The conformity process typically takes between thirty and ninety days and includes a long list of deliverables. From hiring and training of crew members, reviewing of maintenance records, conducting FAA inspections and more. To avoid delays or complications, the team managing the conformity process should be one with deep experience, a detailed organizational structure, and one who remains in regular communication with the aircraft owner (as well as communicating with the other aviation specialists involved). Here is a look at three critical elements to a smooth conformity process— experience, organization, and communication. 

    Experience

    Not all air carrier certificates are equal, so before you select a management company, it’s important that an aircraft owner ask a few questions. Consider that an air carrier certificate is a security pass to a building with twenty floors. The pass is customizable to allow or authorize access to a particular set of floors. The security pass may authorize access to the lobby and first three floors, but not to the remaining fifteen floors. In the same way, the FAA issues an Air Carrier Certificate with certain “authorizations” that are increasing in their complexity and freedoms. Here are a few examples of such authorizations:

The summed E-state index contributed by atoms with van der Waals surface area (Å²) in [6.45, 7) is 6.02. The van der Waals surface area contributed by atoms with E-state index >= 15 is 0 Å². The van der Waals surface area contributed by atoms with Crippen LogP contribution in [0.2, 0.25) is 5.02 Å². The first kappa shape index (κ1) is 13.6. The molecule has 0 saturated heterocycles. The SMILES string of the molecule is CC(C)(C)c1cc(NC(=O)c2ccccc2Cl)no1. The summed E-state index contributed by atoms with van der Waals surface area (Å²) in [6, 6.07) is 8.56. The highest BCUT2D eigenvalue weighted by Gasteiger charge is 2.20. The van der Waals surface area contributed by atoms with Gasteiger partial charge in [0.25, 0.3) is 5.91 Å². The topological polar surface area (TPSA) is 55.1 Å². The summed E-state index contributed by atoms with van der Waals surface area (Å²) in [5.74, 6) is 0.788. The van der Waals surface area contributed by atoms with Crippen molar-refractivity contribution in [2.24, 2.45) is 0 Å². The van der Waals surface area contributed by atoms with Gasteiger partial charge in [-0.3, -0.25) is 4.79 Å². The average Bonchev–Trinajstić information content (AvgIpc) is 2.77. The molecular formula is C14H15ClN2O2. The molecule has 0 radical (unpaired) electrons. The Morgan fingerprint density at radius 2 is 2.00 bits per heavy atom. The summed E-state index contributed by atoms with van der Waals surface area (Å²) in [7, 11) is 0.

• Area of Operation
      • The operator may be limited to conducting charters in the domestic United States, Canada, and Mexico vs. worldwide authority. Even flying to Hawaii requires special authorizations.
    • Size of Aircraft as defined by number of seats
      • Nine or fewer seats is one category vs. ten or more seats.

    These are only two examples of authorizations. There are many more to consider when choosing to charter a jet. The management company selected should already have the proper authorizations and experience to charter the type of plane under ownership. If the jet operator does not have the prior experience with that aircraft type, the aircraft may be restricted on the particular charters. There is also a possibility that an aircraft owner introducing a new aircraft type to a management company will become a test case for the organization; which will most likely result in delays and unnecessary complications.

    Organization